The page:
Time To Interact, Speed Index: all about the new user experience measurements
The web is dynamic – so much so that everybody (web agencies, hosting providers, digital teams) claims your new site is lightning fast… even if no one agrees on how to measure it or what the numbers mean! It’s time take stock of the various metrics available to you and what they tell you about your website’s performance.
Is my site fast or not?
Since the beginning of this century, website speed measurement has been part of key performance indicators. So we can say that today, all high-stake institutional websites measure in one way or another how fast their home page displays, or for e-retailers, the loading speed of their purchase funnel leading from the homepage to the payment.
In an increasingly technological and increasingly instantaneous world, it is interesting that the scale of values has not changed. The response time values that user experience experts recommend are the same as they were a generation ago! Human perception of what “fast” means remains unchanged, and the “0.1 s – 1 s – 10 sec.” rule of thumb promoted by Jacob Nielsen in 1993 still holds true today (1).
Concerning websites, measurement of the response times of thousands of sites in France, Europe, and worldwide by commercial solutions (including ip-label’s) has confirmed this theoretical rule of seconds. It is generally recognized today that a simple page should always load in under 2 seconds.
Full page load time, still relevant 20 years later
Seen from the web browser, response time measurement has been based on the sole available (and standard) value from the W3C for the past 20 years: page load time. This is the time required to load the entire content of a page (images, code, external content) (2).
This metric initially was very useful for simple web 1.0 pages.
With the momentum of technical progress, several technologies have arisen, making it possible to prioritize the loading of a page’s critical content and only load the rest later, as required. Over time, this principle of prioritization has even become a good practice, supported by Google, among others, through its developers’ tools. Gmail is a good example. The inbox is updated (dynamically) only after the page is fully loaded (3).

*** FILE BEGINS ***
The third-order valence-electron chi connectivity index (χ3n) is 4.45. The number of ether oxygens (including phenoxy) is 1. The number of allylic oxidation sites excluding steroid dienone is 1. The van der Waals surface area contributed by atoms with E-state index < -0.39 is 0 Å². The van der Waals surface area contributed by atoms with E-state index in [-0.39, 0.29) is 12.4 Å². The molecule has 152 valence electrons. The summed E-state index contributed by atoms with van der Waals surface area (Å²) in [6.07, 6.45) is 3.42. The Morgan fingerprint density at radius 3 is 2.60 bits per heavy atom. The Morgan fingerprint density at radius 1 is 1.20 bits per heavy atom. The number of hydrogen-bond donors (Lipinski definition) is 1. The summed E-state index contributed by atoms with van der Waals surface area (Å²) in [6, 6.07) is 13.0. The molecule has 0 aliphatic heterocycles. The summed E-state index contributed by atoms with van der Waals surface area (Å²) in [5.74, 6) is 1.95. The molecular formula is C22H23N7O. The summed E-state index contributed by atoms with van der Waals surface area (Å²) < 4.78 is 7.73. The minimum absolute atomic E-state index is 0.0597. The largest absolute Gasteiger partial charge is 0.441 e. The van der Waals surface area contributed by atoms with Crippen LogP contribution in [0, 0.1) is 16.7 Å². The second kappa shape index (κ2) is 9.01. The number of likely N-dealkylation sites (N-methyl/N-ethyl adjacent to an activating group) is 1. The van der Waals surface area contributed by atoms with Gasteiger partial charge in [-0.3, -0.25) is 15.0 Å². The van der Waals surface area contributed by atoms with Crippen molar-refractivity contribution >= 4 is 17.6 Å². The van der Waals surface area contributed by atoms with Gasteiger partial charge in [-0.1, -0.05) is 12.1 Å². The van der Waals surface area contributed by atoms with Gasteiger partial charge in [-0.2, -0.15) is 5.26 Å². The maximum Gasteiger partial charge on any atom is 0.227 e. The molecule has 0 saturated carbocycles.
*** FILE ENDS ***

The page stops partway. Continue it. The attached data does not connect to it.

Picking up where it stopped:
One consequence of this trend toward more dynamic sites is that total page onload time has gradually become obsolete, since it no longer reflects the user’s experience at all. A number of solutions then appeared, offering again a pertinent measurement of the user’s wait time. Let’s go on to take a look at the most interesting of these options.
Loading time of visible content
One criticism of total page load time: it is rare for a page to display entirely in the browser window. More often it is in two parts: the first part that appears straight off in the browser, and the other part which becomes visible only by scrolling. The first part is the one called “above the fold”.
Insofar as the part above the fold is visually full and is enough for the user to react to, it is tempting to use only this above-the-fold display time as a basis for evaluating user experience. This measurement, because it does vary according to the user’s context (screen resolution, window size, etc.) cannot be calculated in a straightforwardly. It can only be estimated by more or less precise algorithms.
To rise above these limitations, the technical teams at Google set themselves the goal of defining an improved version of above-the-fold time. This is the project from which the first “speed index” emerged in 2012 (4). The Speed Index has now become – thanks in part to Google’s active support – one of the major candidates for replacing full page load speed.
In practice, the Speed Index is therefore a calculated metric which closely estimates the time it takes to display only the visible parts of a web page. It is possible to measure the Speed Index of a page via Google Chrome extensions, or more simply by using an online service. If you want to try it out, you can test our service for free at https://tools.ip-label.io (5).